National Dark-Sky Week Begins

Light pollution plagues astronomers as revealed in this nighttime image of Earth from space.
Courtesy Craig Mayhew and Robert Simmon (NASA Goddard Space Flight Center).
While many amateur astronomers bemoan the loss of the night sky due to light pollution, few do much to actively combat the problem. But making the public aware of the growing problem just got easier — thanks to the efforts of a high-school student in Midlothian, Virginia.

Last year Jennifer Barlow created National Dark-Sky Week. This year the idea has attracted widespread attention.

Beginning tonight through April 8th, Barlow asks that everyone in the country turn off all non-essential lighting from 10 p.m. until 12 a.m. in the Eastern and Mountain time zones, 9 p.m. until 11 p.m. in the Central, Pacific, and Hawaiian time zones.

The Tucson, Arizona-based International Dark-Sky Association, the world's leading advocacy group for preserving the starry night sky, has endorsed Barlow's idea, as have the American Astronomical Society, the Astronomical League, and Sky & Telescope.

With lights lowered across the USA, Barlow and the IDA hope that amateur astronomers nationwide will take advantage of this week to teach the public about astronomical, environmental, and economic impacts of light pollution. "The beauty of our night skies has been inspirational for eons, and it is an important part of our heritage," says IDA Public Relations Officer Bob Gent. "The time has come to recognize the ill effects of light pollution." He adds that better-quality lighting can reduce glare, save energy, and protect the nighttime environment.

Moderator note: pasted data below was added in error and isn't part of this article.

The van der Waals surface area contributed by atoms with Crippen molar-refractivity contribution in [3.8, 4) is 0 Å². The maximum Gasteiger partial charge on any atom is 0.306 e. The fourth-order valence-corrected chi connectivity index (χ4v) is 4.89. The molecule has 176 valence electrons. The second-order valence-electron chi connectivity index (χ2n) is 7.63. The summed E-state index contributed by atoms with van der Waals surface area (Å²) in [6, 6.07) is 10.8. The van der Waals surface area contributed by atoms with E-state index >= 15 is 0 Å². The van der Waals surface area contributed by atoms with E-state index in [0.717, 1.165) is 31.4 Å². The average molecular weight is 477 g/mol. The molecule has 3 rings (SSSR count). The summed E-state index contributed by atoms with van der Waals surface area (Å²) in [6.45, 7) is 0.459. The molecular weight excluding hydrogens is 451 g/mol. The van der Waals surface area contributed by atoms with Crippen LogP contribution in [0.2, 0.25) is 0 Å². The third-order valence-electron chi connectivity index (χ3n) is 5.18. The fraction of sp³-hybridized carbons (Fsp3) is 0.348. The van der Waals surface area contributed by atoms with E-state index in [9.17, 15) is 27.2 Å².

"The night sky has been forgotten by many," wrote Barlow in a prepared statement. Hopefully National Dark-Sky Week will encourage people to "look up" and appreciate the wonders above.

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